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To Box Spring or Not to Box Spring, That Is The Question

Oct 14, 2012

Go into any mattress store or answer an ad for mattress sale and you will likely see the "set" advertised. Ever wonder why?
Most mattresses are sold as a set, so most people just buy them as a set without much thought into why. Why do I need to buy the set? Do I need to buy the set? Good questions. Let's explore.
 The box spring was first used in the late 19th century to provide a flat surface for mattresses and to lift them off of dirt floors. Box springs were created with a flexible spring in them to allow for more softness for the spring mattress. Early mattresses which utilized the traditional Bonnell or wire-tied coil system were rigid, so the flexible box spring gave them more give, which made them feel softer. And following suit, furniture companies produced beds that accommodated the box spring. 

But over the past several years, mattresses have become better in quality and don't rely on a flexible base to provide the cushioning. And yet why do we still have box springs?
Go to any mattress store, mattress sale, natural mattress store, memory foam mattress store, furniture store, Costco...they are sell mattress sets. Why? Because there is a good profit margin in the box spring. Box springs nowadays are nothing more than a wooden frame with fabric around it, which costs the company very little money to make and has a very nice profit margin. In fact, one of the more recognizable memory foam manufacturers will go so far as to tell consumers that if they don't buy the box spring, it voids the warranty. Talk about manipulation! If you ask why, they will tell you it's because the mattress needs a rigid base, and yet they will sell the mattress in the same store on an adjustable base that moves up and down. Go figure.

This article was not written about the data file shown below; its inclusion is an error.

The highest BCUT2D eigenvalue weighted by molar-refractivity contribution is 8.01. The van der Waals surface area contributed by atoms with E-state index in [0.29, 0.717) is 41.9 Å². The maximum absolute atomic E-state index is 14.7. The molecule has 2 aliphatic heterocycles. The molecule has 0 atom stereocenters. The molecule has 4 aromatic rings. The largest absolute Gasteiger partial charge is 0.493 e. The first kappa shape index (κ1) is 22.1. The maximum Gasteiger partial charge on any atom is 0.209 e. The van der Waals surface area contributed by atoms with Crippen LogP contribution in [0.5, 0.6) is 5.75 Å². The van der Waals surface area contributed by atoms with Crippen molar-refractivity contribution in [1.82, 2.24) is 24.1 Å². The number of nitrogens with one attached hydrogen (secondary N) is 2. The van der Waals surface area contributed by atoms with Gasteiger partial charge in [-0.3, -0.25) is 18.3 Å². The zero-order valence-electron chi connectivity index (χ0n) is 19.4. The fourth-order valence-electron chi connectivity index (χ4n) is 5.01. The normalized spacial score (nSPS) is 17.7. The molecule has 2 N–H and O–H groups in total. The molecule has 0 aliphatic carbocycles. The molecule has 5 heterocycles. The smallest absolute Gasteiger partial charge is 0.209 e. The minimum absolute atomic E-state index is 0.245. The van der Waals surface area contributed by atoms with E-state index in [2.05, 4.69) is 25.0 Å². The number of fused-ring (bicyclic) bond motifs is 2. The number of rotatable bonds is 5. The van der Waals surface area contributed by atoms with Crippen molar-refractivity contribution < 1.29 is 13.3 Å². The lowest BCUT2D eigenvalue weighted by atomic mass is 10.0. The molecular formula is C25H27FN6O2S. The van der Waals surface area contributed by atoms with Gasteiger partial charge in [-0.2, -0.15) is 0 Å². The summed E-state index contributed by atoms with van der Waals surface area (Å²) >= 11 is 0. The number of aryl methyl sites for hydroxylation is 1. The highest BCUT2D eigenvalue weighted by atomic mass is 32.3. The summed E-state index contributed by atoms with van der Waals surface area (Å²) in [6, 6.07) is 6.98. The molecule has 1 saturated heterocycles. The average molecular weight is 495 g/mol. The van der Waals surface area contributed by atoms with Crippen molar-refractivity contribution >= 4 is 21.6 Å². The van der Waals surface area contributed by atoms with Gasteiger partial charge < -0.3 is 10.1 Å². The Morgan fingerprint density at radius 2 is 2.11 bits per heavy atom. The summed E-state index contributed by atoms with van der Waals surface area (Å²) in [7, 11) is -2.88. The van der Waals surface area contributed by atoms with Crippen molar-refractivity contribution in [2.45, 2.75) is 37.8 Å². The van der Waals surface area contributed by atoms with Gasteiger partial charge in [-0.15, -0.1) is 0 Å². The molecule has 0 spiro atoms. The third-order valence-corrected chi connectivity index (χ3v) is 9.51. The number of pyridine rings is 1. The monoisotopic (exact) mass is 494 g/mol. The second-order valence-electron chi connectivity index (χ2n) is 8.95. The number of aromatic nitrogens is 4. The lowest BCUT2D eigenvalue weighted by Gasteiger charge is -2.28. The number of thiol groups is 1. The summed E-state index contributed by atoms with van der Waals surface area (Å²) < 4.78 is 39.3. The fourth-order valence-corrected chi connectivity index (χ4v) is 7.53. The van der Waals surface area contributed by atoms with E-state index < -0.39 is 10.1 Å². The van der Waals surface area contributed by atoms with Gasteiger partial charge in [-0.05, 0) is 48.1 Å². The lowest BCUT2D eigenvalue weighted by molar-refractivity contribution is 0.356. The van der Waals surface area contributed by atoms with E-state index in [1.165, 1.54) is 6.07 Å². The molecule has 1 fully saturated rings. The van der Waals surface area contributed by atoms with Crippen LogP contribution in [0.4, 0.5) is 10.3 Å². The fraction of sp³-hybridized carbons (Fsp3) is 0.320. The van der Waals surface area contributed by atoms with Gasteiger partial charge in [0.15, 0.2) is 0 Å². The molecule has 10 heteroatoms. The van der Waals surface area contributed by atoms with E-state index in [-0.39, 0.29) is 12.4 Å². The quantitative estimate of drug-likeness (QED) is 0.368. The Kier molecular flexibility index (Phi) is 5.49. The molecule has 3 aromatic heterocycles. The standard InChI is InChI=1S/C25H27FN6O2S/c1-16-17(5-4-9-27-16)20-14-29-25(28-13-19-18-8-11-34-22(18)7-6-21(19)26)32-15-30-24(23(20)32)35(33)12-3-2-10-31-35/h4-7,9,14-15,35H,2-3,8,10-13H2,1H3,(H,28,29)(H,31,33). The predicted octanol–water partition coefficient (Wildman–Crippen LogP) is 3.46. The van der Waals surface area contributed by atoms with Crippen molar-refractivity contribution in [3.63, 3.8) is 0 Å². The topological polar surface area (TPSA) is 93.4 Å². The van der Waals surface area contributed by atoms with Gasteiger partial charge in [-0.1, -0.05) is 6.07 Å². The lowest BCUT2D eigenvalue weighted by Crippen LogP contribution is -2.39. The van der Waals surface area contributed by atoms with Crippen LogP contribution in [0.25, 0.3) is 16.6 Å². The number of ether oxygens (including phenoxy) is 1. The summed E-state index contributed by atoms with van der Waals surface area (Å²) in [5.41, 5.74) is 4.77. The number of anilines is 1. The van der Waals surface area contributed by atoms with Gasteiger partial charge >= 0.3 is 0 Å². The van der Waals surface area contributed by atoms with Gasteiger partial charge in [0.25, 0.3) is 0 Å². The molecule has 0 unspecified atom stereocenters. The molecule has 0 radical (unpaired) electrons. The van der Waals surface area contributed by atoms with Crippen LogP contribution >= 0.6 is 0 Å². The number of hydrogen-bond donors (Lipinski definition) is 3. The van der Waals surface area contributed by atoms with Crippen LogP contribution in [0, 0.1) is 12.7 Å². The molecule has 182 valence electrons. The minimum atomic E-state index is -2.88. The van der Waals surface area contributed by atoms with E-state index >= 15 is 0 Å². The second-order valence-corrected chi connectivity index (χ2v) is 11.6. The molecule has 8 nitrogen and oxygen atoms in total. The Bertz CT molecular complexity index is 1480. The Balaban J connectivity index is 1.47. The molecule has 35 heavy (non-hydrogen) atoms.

My professional advice? Unless your existing box spring is broken or squeaky, use you existing box spring. But do NOT purchase a mattress from a company who tells you it would void the warranty. Would you really want a mattress that is so poorly made that the box spring you set it on voids the warranty? 
Now, if your current box spring does in fact have some flexibility or springiness, your new mattress will feel different than the one of the showroom floor, keep that in mind. What I recommend to all my customers is, if you don't already have a good, usable box spring, set your mattress on a sturdy, rigid, breathable base. That can be a slatted platform bed, a non-broken box spring or an adjustable bed foundation.
If you have an existing headboard, footboard and rails with the traditional three slats to hold the box spring, you can simply add more slats to make your bed a platform support system. Make sure to leave no more than 4" space between the slats for proper support. 
I get asked all the time if you can simply use plywood, to which I say a resounding "NO!" Mattresses need to breathe. Everyone sweats in their sleep, moisture has mass and weight, gravity pulls that moisture down to the bottom of the mattress. If it has nowhere to go, the bottom of the mattress, latex, memory foam, wool, cotton...any material...will potentially mold.
Check out our site for a great variety of affordable bases!
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